Serbian soccer fans throw their three fingers in what’s known as “the Serb Salute,” which most commonly stands for the Holy Trinity. (Courtesy of Aleksandra Skoric)

On the screen at the head of the Lucky Bar in Washington, Serbian back Aleksandar Kolarov lined up a free kick. Marko Ristic yanked the red, white and blue scarf reading “SERBIA” tighter around his head as it dampened with sweat. Then, Kolarov drilled a left-footed laser past the goalkeeper and Ristic pranced and twirled and kissed the cheeks of men and women he did not know at 9 a.m. on a Sunday.

“Putin!” he howled. “Putin!”

A few feet away, a woman wearing a nearly identical red, white and blue scarf, except that it said “YUGOSLAVIA,” sighed.

“Nationalists,” she said. “They think Russia is their savior, even though it has done nothing.”


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Serbia used to be a part of Yugoslavia, a nation of six republics established after World War I. In the early 1990s, a brutal civil war erupted and many people of mixed Yugoslavian descent fled to the United States.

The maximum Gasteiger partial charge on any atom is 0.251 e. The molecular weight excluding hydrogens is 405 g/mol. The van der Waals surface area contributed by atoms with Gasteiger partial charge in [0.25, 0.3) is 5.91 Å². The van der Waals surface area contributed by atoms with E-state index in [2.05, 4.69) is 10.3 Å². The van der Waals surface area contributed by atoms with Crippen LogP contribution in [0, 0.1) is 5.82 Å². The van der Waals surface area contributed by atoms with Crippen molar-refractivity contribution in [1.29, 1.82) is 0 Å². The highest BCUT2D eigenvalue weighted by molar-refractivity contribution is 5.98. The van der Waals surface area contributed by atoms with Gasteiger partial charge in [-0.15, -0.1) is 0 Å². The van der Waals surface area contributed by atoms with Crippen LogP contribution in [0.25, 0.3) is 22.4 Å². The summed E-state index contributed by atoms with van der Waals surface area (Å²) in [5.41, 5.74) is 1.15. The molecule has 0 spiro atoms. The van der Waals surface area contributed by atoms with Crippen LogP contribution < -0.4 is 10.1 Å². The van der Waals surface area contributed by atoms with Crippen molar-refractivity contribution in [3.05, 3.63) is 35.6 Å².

“I support all the Yugoslavian teams,” said Nikola Agatic, whose mother was Bosnian-Serbian and father was Bosnian-Croatian. “Yesterday I was watching the Croatia game.”

Milorad Skoric was a Serbian living in Croatia; he moved to California days before the wars started. Even though tension between his two lives remains high, he can’t help but support both countries. He knows not everyone sees the region the way he does.

When Serbia made its first World Cup as an independent nation in 2010, it felt like validation to Ristic. As a boy, he had skipped a sleepaway field trip to Macedonia to watch the Yugoslavian team play, and he pulled for the Serbian players more than others. As the Eagles readied to play in South Africa, he marched out to a market in his home town of Knjazevac and bought the scarf he wore now. It felt freeing to read “SERBIA.”

“Now we’re pure Serbian, no Croatian,” Ristic said. “It’s a more local identity.”

Skoric struggled to reconcile what it means to be “pure” anything in that region. He preferred simpler memories, like rolling up old socks for a ball to kick around. He sighed. It was all so complicated.

He looked back at the screen, at the Serbians. All around him sat Bosnians, Croatians and fellow Serbians, and they all told similar stories. They had all grown up in a place once called Yugoslavia, dribbling whatever passed as a ball with kids they called friends, dreaming one day they would play in front of the world and show everyone where they came from.

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